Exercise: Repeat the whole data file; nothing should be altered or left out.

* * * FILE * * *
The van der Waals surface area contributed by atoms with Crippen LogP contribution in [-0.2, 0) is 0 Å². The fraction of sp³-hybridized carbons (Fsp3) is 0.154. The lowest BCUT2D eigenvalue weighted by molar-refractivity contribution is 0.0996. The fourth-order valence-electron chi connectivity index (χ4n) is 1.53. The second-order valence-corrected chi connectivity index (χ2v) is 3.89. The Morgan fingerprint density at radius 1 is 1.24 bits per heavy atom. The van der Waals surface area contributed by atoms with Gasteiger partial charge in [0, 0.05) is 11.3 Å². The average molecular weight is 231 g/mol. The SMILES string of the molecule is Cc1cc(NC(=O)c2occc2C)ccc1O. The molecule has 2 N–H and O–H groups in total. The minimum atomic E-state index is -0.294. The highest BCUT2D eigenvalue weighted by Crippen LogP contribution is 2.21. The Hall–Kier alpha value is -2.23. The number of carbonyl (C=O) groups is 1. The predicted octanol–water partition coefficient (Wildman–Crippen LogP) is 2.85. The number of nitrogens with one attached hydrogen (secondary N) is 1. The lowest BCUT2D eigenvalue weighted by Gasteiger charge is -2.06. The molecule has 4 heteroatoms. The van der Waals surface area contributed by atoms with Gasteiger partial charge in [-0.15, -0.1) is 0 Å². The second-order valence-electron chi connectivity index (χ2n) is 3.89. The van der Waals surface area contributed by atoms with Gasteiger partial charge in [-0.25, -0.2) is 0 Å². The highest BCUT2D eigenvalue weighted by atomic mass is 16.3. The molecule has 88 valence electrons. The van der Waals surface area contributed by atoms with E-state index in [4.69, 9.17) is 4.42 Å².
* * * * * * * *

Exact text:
The van der Waals surface area contributed by atoms with Crippen LogP contribution in [-0.2, 0) is 0 Å². The fraction of sp³-hybridized carbons (Fsp3) is 0.154. The lowest BCUT2D eigenvalue weighted by molar-refractivity contribution is 0.0996. The fourth-order valence-electron chi connectivity index (χ4n) is 1.53. The second-order valence-corrected chi connectivity index (χ2v) is 3.89. The Morgan fingerprint density at radius 1 is 1.24 bits per heavy atom. The van der Waals surface area contributed by atoms with Gasteiger partial charge in [0, 0.05) is 11.3 Å². The average molecular weight is 231 g/mol. The SMILES string of the molecule is Cc1cc(NC(=O)c2occc2C)ccc1O. The molecule has 2 N–H and O–H groups in total. The minimum atomic E-state index is -0.294. The highest BCUT2D eigenvalue weighted by Crippen LogP contribution is 2.21. The Hall–Kier alpha value is -2.23. The number of carbonyl (C=O) groups is 1. The predicted octanol–water partition coefficient (Wildman–Crippen LogP) is 2.85. The number of nitrogens with one attached hydrogen (secondary N) is 1. The lowest BCUT2D eigenvalue weighted by Gasteiger charge is -2.06. The molecule has 4 heteroatoms. The van der Waals surface area contributed by atoms with Gasteiger partial charge in [-0.15, -0.1) is 0 Å². The second-order valence-electron chi connectivity index (χ2n) is 3.89. The van der Waals surface area contributed by atoms with Gasteiger partial charge in [-0.25, -0.2) is 0 Å². The highest BCUT2D eigenvalue weighted by atomic mass is 16.3. The molecule has 88 valence electrons. The van der Waals surface area contributed by atoms with E-state index in [4.69, 9.17) is 4.42 Å².